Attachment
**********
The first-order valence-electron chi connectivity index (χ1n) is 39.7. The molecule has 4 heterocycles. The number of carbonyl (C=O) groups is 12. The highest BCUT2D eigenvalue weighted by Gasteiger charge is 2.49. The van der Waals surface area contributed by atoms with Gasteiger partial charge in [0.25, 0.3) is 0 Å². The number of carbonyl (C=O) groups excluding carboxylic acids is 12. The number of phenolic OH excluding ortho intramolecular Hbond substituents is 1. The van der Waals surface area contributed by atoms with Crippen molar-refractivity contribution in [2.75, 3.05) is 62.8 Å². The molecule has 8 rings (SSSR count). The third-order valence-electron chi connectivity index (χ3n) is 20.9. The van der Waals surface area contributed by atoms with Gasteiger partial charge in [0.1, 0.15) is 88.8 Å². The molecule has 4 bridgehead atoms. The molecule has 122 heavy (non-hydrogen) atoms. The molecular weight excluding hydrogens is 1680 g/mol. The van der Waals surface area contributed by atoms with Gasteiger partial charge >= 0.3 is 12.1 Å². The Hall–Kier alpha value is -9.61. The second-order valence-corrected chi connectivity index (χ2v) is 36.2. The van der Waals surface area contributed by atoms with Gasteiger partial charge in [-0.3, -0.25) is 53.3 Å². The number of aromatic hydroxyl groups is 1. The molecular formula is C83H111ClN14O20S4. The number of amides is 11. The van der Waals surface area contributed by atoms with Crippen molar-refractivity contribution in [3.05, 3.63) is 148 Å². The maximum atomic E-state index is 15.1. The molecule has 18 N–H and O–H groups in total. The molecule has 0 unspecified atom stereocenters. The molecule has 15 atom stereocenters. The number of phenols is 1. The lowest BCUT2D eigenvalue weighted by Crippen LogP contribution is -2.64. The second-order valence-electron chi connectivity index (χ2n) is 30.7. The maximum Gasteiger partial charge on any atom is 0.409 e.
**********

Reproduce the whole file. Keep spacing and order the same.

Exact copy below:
The first-order valence-electron chi connectivity index (χ1n) is 39.7. The molecule has 4 heterocycles. The number of carbonyl (C=O) groups is 12. The highest BCUT2D eigenvalue weighted by Gasteiger charge is 2.49. The van der Waals surface area contributed by atoms with Gasteiger partial charge in [0.25, 0.3) is 0 Å². The number of carbonyl (C=O) groups excluding carboxylic acids is 12. The number of phenolic OH excluding ortho intramolecular Hbond substituents is 1. The van der Waals surface area contributed by atoms with Crippen molar-refractivity contribution in [2.75, 3.05) is 62.8 Å². The molecule has 8 rings (SSSR count). The third-order valence-electron chi connectivity index (χ3n) is 20.9. The van der Waals surface area contributed by atoms with Gasteiger partial charge in [0.1, 0.15) is 88.8 Å². The molecule has 4 bridgehead atoms. The molecule has 122 heavy (non-hydrogen) atoms. The molecular weight excluding hydrogens is 1680 g/mol. The van der Waals surface area contributed by atoms with Gasteiger partial charge >= 0.3 is 12.1 Å². The Hall–Kier alpha value is -9.61. The second-order valence-corrected chi connectivity index (χ2v) is 36.2. The van der Waals surface area contributed by atoms with Gasteiger partial charge in [-0.3, -0.25) is 53.3 Å². The number of aromatic hydroxyl groups is 1. The molecular formula is C83H111ClN14O20S4. The number of amides is 11. The van der Waals surface area contributed by atoms with Crippen molar-refractivity contribution in [3.05, 3.63) is 148 Å². The maximum atomic E-state index is 15.1. The molecule has 18 N–H and O–H groups in total. The molecule has 0 unspecified atom stereocenters. The molecule has 15 atom stereocenters. The number of phenols is 1. The lowest BCUT2D eigenvalue weighted by Crippen LogP contribution is -2.64. The second-order valence-electron chi connectivity index (χ2n) is 30.7. The maximum Gasteiger partial charge on any atom is 0.409 e.